Beating A Ticket With Google Maps And Some Free Stolen WiFi
from the thank-you-technology dept
The one traffic ticket I received, many years ago, involved running a stop sign which I didn’t run (I’m one of those annoying folks who believes in complete stops at stop signs, not even rolling stops — and this stop sign had a cop hiding down the street for the previous three months, so I was especially careful there). I went to court to fight it, but it was my word against the cops. In fact, in the description the cop gave to the court, he described how I drove past the sign warning that there was a stop sign ahead — which was impossible, because that sign is actually before the street I had turned from (the street on which I lived). However, the judge took the officer’s word — which is what you’d expect him to do. However, it looks like traffic violators everywhere are getting more tools to fight such misstatements. Boing Boing points to a case in Manhattan where someone used an available WiFi signal to call up Google Maps and show that the road he was on was a two-way road, rather than a one-way road, as the ticketing officer had claimed. Of course, that means the judge had to be convinced that Google Maps accurately showed which roads are one way — but it at least seemed credible. Still, as Mark at Boing Boing notes, the guy in question could, conceivably, now be accused of stealing WiFi.
Comments on “Beating A Ticket With Google Maps And Some Free Stolen WiFi”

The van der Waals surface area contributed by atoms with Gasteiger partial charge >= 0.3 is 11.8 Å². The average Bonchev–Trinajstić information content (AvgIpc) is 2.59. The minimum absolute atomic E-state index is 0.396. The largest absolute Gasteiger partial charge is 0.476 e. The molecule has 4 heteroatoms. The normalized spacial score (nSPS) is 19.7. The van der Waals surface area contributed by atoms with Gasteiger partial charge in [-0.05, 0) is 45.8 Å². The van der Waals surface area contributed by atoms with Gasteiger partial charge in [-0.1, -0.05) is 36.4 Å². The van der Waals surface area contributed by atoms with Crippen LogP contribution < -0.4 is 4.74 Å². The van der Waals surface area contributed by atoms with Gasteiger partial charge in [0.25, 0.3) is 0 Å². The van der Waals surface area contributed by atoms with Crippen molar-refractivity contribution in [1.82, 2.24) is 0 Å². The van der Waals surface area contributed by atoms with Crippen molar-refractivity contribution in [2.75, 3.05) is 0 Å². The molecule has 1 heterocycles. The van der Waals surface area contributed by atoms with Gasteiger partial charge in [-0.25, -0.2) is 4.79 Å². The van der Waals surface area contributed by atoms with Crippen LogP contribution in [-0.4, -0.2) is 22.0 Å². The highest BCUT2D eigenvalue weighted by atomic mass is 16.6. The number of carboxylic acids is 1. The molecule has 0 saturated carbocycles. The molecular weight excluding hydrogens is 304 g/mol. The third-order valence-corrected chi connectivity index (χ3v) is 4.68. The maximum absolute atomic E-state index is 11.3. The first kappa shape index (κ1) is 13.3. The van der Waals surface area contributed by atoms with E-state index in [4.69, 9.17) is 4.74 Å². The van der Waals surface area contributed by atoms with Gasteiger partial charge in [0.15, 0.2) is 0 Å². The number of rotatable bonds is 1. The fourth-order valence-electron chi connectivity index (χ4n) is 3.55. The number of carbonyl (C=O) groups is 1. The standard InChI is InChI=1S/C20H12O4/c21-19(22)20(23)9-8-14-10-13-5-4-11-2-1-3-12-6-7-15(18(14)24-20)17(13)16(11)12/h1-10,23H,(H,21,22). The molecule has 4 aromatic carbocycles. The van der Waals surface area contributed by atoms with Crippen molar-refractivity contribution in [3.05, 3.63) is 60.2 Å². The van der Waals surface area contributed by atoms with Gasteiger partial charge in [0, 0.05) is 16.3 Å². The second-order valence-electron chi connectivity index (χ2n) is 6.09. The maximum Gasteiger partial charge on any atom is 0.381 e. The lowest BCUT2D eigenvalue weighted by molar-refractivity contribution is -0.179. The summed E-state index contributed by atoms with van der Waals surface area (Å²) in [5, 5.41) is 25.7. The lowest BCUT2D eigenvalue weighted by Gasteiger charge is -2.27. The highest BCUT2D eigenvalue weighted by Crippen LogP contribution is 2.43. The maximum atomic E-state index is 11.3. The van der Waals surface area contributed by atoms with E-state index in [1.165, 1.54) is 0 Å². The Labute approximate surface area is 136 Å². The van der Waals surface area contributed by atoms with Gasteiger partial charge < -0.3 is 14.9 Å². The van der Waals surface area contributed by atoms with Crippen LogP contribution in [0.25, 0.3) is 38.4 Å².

An answer to your sidebar...
…when going to court to fight a ticket, the only method that has some success (provided you didn’t pay a lawyer to handle the matter) is to be humble, admit you did something (that in this case you didn’t do), apologize and ask that the judge take it under advisement (3-6 months probation, no tickets, no points, no insurance increase). You’ll probably pay court costs in the amount equal to the fine on the ticket, but where I live that’s a small price to pay to keep your insurance costs low.
When it’s your word against a cop, a judge is almost always going to give the cop the benefit of the doubt. If you don’t have some sort of hard evidence, or a lawyer, you’re going to lose.
Consequently, it’s about $300 to fight a speeding ticket with counsel. Whereas, two points on your license as a young individual in Michigan will cost you about $1200 over 3 years on a newer vehicle if you have anything more than PL/PD coverage… It really brings new life to the phrase “The man who represents himself has an idiot for a client”.
But then IANAL…
No Subject Given
Computer + WiFi = evidence? A Polaroid of the street in question is no longer sufficient?